Liverpool were always going to drop points against a non-top-six side eventually, simply by the law of averages.
To have almost reached February before succumbing to one of the Premier League’s so-called ‘lesser’ outfits really is an achievement to be proud of.
Think about how long ago August was and what you were doing back then. Think about how hot it was and how hideously cold it is now – it feels like a lifetime ago.
So let’s not be overly critical, shall we?
There has been a lull in Liverpool’s performances since the turn of the year, ever since they tore Arsenal to shreds at Anfield.
Four league games have been and gone and there has not been a single wholly convincing display in that time, as well as the FA Cup exit at the hands of Wolves.
There are various reasons for this, with a number of defensive injuries making the Reds less secure than their previously unbreachable back-line.
Joe Gomez and Trent Alexander-Arnold are enormous losses at the moment, with Dejan Lovren and Joel Matip accidents waiting to happen and no other fit established right-backs in the squad.
An element of tiredness has also clearly set in, although the trip to Dubai for a training camp should ease that issue in the coming weeks and months.
A key reason has been the decline of one individual in particular, whose struggles have gone largely under the radar of late.
While so much of the focus is on the defensive issues, Naby Keita’s continued malaise and the front-three’s inability to all play well in the same match (what is that all about?), Xherdan Shaqiri has dropped off greatly.
He has become an increasingly ineffective presence since his crowning moment of the season to date: the double against Man United on December 16th that gained him instant hero status.
Six weeks have passed since the Swiss scored those two deflected goals against Liverpool’s biggest rivals, at a point when he was earning endless plaudits for being one of the signings of the summer.
That tag still applies to him – let’s not be too knee-jerk and leave that to other fanbases – but Jurgen Klopp desperately needs more from the 27-year-old.
In his seven league appearances since being the star man against United, Shaqiri has managed just one goal – a stats-padding tap-in at home to Newcastle – and not a single assist.
Perhaps most telling is the fact that he has started all but two of those matches.
Those substitute appearances came in the 2-1 loss away to Man City and 4-3 victory over Crystal Palace, when he looked a threat off the bench both times.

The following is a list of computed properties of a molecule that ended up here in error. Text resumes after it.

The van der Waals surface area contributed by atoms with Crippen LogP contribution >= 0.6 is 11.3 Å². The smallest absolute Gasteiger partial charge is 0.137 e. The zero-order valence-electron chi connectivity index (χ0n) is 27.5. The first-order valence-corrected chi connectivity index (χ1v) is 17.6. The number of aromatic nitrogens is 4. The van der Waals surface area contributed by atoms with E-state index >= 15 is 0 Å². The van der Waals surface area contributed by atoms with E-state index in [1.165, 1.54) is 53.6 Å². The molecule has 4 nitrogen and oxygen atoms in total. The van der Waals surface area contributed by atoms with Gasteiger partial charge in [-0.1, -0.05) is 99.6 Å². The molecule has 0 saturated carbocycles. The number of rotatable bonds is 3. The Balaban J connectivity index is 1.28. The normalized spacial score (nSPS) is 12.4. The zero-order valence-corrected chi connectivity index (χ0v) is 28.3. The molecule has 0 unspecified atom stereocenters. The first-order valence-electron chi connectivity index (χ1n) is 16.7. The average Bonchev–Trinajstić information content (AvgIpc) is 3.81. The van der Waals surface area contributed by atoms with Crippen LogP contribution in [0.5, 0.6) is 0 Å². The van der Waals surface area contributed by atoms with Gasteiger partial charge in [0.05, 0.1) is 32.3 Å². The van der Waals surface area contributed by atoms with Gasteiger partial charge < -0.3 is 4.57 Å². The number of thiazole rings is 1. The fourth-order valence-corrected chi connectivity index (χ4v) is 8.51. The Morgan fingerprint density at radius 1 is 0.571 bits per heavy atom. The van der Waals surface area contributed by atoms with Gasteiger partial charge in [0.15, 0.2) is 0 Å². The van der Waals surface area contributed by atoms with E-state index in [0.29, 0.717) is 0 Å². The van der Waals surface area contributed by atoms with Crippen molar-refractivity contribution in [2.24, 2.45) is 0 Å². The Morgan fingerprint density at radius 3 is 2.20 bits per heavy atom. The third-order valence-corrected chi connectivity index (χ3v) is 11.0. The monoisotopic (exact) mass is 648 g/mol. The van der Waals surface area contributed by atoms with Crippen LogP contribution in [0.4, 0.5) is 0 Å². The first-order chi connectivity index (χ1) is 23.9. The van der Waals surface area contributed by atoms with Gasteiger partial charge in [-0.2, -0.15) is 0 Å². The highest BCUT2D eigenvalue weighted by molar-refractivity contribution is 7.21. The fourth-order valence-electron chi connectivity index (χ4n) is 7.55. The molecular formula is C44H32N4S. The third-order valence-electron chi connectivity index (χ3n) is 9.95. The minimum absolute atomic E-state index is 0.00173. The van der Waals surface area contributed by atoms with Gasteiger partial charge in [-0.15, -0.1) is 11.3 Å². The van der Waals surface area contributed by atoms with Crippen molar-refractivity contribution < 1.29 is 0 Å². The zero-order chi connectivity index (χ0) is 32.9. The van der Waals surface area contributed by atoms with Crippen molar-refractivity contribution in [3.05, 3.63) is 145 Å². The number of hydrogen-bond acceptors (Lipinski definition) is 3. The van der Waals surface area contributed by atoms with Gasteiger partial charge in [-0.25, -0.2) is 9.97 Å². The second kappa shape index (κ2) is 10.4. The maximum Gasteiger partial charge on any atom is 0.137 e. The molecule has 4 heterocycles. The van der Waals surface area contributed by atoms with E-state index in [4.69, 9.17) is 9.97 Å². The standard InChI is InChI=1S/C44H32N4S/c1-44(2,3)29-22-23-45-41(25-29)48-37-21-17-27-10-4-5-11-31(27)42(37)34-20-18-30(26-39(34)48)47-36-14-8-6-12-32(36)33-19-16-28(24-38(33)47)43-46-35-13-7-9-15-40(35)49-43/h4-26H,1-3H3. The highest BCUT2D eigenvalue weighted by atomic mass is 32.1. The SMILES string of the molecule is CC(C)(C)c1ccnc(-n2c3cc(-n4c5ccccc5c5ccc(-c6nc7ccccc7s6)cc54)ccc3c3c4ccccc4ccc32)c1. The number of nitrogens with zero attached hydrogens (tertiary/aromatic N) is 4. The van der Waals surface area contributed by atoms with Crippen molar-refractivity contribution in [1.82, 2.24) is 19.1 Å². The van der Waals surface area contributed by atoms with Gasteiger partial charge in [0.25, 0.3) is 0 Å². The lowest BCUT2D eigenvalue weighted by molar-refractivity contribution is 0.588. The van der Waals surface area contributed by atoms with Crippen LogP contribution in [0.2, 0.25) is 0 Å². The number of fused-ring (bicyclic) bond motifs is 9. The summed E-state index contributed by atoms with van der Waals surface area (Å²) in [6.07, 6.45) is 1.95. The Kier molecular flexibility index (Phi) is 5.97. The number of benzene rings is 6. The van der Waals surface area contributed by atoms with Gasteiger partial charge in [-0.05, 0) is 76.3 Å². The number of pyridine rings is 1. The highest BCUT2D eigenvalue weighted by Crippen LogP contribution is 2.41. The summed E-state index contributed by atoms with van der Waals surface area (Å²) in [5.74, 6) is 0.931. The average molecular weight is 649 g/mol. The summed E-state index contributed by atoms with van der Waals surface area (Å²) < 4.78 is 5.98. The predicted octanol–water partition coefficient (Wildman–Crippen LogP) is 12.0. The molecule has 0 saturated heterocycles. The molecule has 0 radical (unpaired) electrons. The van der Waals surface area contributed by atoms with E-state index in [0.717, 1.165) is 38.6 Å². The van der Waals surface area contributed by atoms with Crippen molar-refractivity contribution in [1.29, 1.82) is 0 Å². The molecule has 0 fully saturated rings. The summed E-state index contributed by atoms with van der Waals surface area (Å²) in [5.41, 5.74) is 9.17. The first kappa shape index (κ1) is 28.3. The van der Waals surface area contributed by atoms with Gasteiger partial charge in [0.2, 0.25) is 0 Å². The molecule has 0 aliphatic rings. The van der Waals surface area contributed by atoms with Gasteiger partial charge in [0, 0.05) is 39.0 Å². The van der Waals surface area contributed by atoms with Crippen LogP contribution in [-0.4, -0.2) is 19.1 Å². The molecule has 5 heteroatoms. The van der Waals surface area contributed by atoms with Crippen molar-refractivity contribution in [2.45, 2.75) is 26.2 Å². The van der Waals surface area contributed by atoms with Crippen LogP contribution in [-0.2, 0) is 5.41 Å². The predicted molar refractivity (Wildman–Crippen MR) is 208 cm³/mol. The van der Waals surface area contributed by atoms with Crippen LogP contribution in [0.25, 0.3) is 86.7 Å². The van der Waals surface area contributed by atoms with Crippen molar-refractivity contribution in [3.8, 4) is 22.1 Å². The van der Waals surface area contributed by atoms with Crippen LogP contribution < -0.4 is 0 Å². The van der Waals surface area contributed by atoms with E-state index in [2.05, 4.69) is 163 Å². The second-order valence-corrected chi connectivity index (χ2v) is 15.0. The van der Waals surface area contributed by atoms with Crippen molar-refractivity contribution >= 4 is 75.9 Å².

Adopting a right-sided role in Klopp’s preferred 4-2-3-1 formation, the five games in which Shaqiri has started have simply passed him by on the whole.
He hasn’t done a huge amount wrong, but that wand-like left foot hasn’t pulled off enough delicious passes and his jinking runs have rarely threatened to cause problems.
Shaqiri’s post-Christmas slump was summed up his forgettable performance against Leicester on Wednesday, when you could be forgiven for barely noticing him.
For someone who is famed for being such a lively, in-your-face footballer, that is not what you want to hear.
On a night when so many failed to hit their stride on a snow-covered Anfield pitch, Shaqiri was the most culpable, despite the criticism of Keita, who needs to offer more but still did a job.
Shaqiri may have enjoyed a 95 percent pass completion rate but there was nothing incisive about his use of the ball, especially given his usual creative eye.
There also wasn’t an attempt on goal or a single dribble made, while his support of auxiliary right-back Jordan Henderson was often lacking.
Ben Chilwell and Demarai Gray had a field day, especially as the minutes passed, and Shaqiri was often guilty of not tracking back.
In many ways, given the importance of the game, it was Shaqiri’s most disappointing display of his Liverpool career to date, and he was rightly substituted midway through the second-half.
The Switzerland talisman is a hugely gifted footballer, but what this form is showing is that he is at his most effective for the Reds as an impact substitute for the time being.
That’s where he did the damage when United were taken to the sword, or when he came on and thrillingly scored his first Reds goal against Cardiff City, for example.
He is a horrible person to see introduced to the fray if you are an opposition defender, when legs and minds are tiring. His quick feet and magic on the ball can cause mayhem.
Not only does he seem to play better as a substitute but it also makes Liverpool’s bench look much more formidable.
The choices at Klopp’s disposal were lacking against Leicester, and both Adam Lallana and Daniel Sturridge showed precisely why they will likely leave in the summer.
Neither ever looked like being the match-winner in the way Shaqiri has during his second-half cameos this season and Liverpool’s hopes of a late win petered out because of it.
Whether Klopp decides to give Shaqiri a spell out of the team could depend on whether or not he is willing to return to a 4-3-3 system.
Keita could still take up a left-sided role in a 4-2-3-1, with Mane switching to the right, but recent evidence has shown that it doesn’t get the best out of the Guinean.
Would Klopp suddenly put Mo Salah back on the right with Roberto Firmino leading the line, as was the case in 2017/18? You could understand the manager’s reluctance, given the success of the 4-2-3-1.
Whatever his decision, giving Shaqiri a breather and allowing him to wreak havoc late on in matches makes total sense for the time being.
He has failed his audition as a regular starter.